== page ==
Published: 04/03/2018 17:00 - Updated: 01/03/2018 11:18

Plan to shut public loos sparks angry backlash

Written byHector Mackenzie

council logoA COUNCIL bid to save £8000 by shutting public loos at a Wester Ross beauty spot has sparked outrage.

The proposed closure of toilets at Kinlochewe, which is attracting more visitors from around the world thanks to the success of the NC500, is one of many measures being considered by the council as it tries to cut its spending by £15 million.

Torridon and Kinlochewe Community Council, which appealed for locals to comment on the idea, said: “One of the proposals is to close the public toilets at Kinlochewe Car Park completely, saving £6769.84 and £1201.26 in maintenance and cleaning.

“With the increase in traffic in recent years we had been hoping toilet provision would be increased rather than reduced. Toilets in Achnasheen, Applecross, Shieldaig and Torridon are open and much appreciated all year round. There is also a popular picnic spot by the river.”

Tracy McLachlan took to the community council’s Facebook page to voice her anger. She said: “So Kinlochewe loos will be like the ones at Rogie Falls – anyone been round the back there? The woods are full of mess and used tissue paper. Does Highland Council not understand that bodily functions are not an optional extra? If you need to go, you need to go, and if the only availability is in the woods or round the back of the building, messing up the environment and causing a health hazard, then that’s what people will do.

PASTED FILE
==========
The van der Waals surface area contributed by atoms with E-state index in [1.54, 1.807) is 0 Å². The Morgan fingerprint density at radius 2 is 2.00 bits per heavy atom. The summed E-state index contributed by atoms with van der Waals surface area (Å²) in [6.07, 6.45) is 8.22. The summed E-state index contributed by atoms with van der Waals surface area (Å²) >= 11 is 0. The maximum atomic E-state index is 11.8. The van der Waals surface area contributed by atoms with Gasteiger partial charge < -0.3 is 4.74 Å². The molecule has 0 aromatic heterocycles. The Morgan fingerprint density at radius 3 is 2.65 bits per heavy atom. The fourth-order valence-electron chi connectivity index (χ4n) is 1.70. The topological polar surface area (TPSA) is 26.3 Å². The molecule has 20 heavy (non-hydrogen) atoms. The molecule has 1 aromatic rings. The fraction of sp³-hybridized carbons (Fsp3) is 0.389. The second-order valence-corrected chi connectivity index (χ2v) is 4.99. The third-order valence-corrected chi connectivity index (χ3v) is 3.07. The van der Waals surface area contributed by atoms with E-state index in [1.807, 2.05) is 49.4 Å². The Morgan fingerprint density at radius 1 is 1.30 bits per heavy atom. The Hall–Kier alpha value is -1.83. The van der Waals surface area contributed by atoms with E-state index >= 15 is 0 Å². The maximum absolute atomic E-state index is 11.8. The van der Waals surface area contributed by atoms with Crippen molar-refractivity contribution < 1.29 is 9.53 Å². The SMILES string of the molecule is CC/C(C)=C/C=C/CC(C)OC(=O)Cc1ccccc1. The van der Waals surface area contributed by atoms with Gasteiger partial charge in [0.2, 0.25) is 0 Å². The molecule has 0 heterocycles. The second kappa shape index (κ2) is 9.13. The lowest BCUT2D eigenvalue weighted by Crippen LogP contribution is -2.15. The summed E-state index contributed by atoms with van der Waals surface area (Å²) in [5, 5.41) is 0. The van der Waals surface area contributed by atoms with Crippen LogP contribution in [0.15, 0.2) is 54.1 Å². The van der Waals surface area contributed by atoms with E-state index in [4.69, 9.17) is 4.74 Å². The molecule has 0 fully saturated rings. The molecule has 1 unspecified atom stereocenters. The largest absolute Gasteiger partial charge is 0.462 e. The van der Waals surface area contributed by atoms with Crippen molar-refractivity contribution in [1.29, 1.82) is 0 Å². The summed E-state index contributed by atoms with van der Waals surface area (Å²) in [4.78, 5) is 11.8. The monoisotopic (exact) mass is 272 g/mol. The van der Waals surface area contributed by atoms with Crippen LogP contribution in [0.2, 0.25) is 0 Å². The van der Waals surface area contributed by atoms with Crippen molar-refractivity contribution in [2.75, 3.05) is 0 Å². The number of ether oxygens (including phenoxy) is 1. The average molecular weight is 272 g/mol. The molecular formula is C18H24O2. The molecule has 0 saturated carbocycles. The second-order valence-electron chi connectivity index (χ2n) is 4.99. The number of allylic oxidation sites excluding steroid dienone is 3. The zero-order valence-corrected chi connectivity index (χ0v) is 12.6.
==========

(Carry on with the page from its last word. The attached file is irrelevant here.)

“Not to mention the scourge of motorhomes emptying their chemical toilets in the public loos. Now they will just empty them straight in the river instead. Far from closing them, Highland Council should be upgrading them for the increased NC500 traffic.”

Lynne Mcewan posted: “Toilets are not a luxury, they are essential. Such a paltry saving too. Shame on the council.”

And Jackie Wilson said: “I live near Poolewe, but I feel public toilets are essential for both Highland residents and visitors. People with health issues and the elderly can need toilets more frequently than perhaps our councillors realise. When travelling to Inverness, perhaps for a hospital appointment, are they expected to go by the roadside?”

Highland Council has suggested the possible use of a “comfort scheme” whereby businesses are encouraged to allow members of the public to use their facilities.

The Kinlochewe closure is one of several on the cards in Ross-shire. One community activist in Dingwall warned the closure of toilets and introduction of car parking charges in Dingwall could “sound the death knell” for the county town.

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